If the CIA had the smarts to grab you right out of college and give you a job, I’d be surprised they could be so mistaken as to order the execution of innocent people. The late President Nixon may have said of them, “What the hell do those clowns do out there in Langley?” but what did he know? Actually, you can now take comfort from Nixon’s words, “When the president does it, that means it’s not illegal.”

    Anyway, while I’m apologizing to you, please tell the CIA I take back all those nasty things I wrote, saying they’re the world’s biggest criminal syndicate ever, and comparing it to the Ku Klux Klan for operating in secret, kidnapping and lynching. We all know the CIA’s critics do tend to exaggerate. Some say the Agency’s overthrown 30 countries by force and violence when it’s probably been just 26 or so. As ex-CIA Director William Colby once said, “I have definitional problems with the word ‘violence.’ I don’t know what the word ‘violence’ means.” At times, the Agency may have run amok here and there but at least it showed its smarts by not copying the KKK’s cross burnings, which definitely would have made us look bad in Muslim countries.

    So I’m glad you refused to prosecute CIA torturers. Incidentally, when the Agency destroyed its torture flicks, it didn’t prove obstruction of justice so much as not wanting to make Hollywood producers look like action movie amateurs. Imagine a scene in which a CIA agent says of a waterboard victim, “He sleeps with the fishes” and it’s for real, not fictional like in “The Godfather.” When you leave the White House, you might consider Hollywood. You’d grasp the true meaning of Samuel Goldwyn’s words, “A verbal contract isn’t worth the paper it’s written on” because without a Constitution now everything’s gonna be verbal.

    I also apologize for describing you as the moral opposite of Rev. Martin Luther King, because he was anti-war while you have been making wars at the drop of a bomb. Whose to say MLK would criticize your wars in Libya, Pakistan, Afghanistan, Somalia, Iraq, and Yemen, right? And that’s just a half dozen countries out of 200, so what’s the big deal? You’re only trying to be friendly as you expand the number of U.S. military bases abroad. We’ve only got 900. As JFK’s Secretary of State Dean Rusk, once said, “While we are sleeping, two-thirds of the world are plotting to do us in.” Or as Billy the Kid warned: “I see many enemies around and mighty few friends.”

    As for my disparaging you for assuming “king of the world” powers of life-and-death over all human beings on the planet, well, while that’s technically true, I know you are not the sort of guy to actually exercise those powers, even if misguided liberals do mock you as “President O’Bomber.” The NBA is always advertising the good its players do in their communities and you’re a basketball player yourself, right? I mean, indiscriminate killing is not something an NBA player would do, is it? So, logically, you wouldn’t do it, either. Actually, I think that if you had the desire to play basketball professionally you obviously would have been a top star like Dwayne Wade or Kobe Bryant. Am I right, bro’? You don’t mind if I call you bro’, do you?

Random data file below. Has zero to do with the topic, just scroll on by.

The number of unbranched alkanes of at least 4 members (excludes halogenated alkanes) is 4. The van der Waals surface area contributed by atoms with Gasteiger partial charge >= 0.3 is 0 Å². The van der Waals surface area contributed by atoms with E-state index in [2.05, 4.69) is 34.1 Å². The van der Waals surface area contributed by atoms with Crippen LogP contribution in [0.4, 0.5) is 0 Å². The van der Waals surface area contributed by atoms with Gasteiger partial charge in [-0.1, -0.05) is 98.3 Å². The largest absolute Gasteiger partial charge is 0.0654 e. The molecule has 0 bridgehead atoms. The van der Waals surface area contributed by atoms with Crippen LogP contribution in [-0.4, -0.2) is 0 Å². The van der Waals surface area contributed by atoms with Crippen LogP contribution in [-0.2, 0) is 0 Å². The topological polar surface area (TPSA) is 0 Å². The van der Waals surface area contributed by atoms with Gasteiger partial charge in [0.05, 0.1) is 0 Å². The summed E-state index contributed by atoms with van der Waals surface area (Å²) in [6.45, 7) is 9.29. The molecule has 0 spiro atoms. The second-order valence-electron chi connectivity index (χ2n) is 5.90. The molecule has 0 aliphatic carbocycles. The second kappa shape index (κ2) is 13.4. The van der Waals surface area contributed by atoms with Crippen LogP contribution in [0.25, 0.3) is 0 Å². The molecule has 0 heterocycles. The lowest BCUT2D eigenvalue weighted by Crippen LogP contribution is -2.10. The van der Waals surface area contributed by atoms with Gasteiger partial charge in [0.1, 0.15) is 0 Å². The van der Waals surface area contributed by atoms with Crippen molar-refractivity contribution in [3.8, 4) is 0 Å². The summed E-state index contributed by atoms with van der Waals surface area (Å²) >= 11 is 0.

In closing, I think you can take satisfaction knowing that you outperformed the Nixon regime, whose Henry Kissinger once said, “The illegal we do immediately. The unconstitutional takes a little bit longer.” The fact is, after only three years in office you have inspired 300 million Americans to be on their very very best behavior, or else, no mean achievement. Yours Truly, your friend, loyal supporter, Cheerleader-in-Chief, and soon-to-be-campaign contributor, Sherwood Ross P.S. May you have four more years! (And me, too.) #
    (Sherwood Ross is a public relations consultant whose clients have just left him. He’s indebted to Robert Singer’s “The Bad Guys’ Quote Book” from Avon Press, from which he lifted many of the quotes for this article.)

    • Nusrat Kamal  On December 21, 2011 at 9:10 am

      I am still laughing, but with real tears in my eyes.

      Henry Kissinger once said, “The illegal we do immediately. The unconstitutional takes a little bit longer.”

      The above quoted from the article should be further elaborated by “… and the legal we never do!”


  • TMH  On December 20, 2011 at 11:56 am

    InshaAllah, very surely United States is on a down ward slide.


  • M Saleem Chaudhry  On December 20, 2011 at 11:09 pm

    All this is reflective of the games people play and a dreadful series of complex and nefarious tactics of vested interest and economic vampires out to suck blood out of national exchequers to leave nothing for the starving bottom 10% as quoted by ED Schultz in his book,”Killer politics”. The ulterior objectives of this breed must be probed and exposed not only for saving Americans but humanity at large

  • Mohammad Chaudhry  On December 20, 2011 at 11:11 pm

    All this is reflective of the games people play and a dreadful series of complex and nefarious tactics of vested interest and economic vampires out to suck blood out of national exchequers to leave nothing for the starving bottom 10% as quoted by ED Schultz in his book,”Killer politics”. The ulterior objectives of this breed must be probed and exposed not only for saving Americans but humanity at large

  • Faisal Imam  On December 21, 2011 at 9:11 am

    every bad law hits the framer in the face.
    Bhutto passed a law not allowing foreign lawyers to plead in Pakistani courts, he eventually suffered.
    Mush passed the NRO, he has been replaced with Zardari. and the story goes on.
    Nobody learns from the past.

    • Mohammad Chaudhry  On December 26, 2011 at 1:55 am

      Learning from history calls for posessing requisite set of positive traits that none of this lot,Bhutto,Musharaf or Zardari did,so each has to meet his fate and cycle goes on.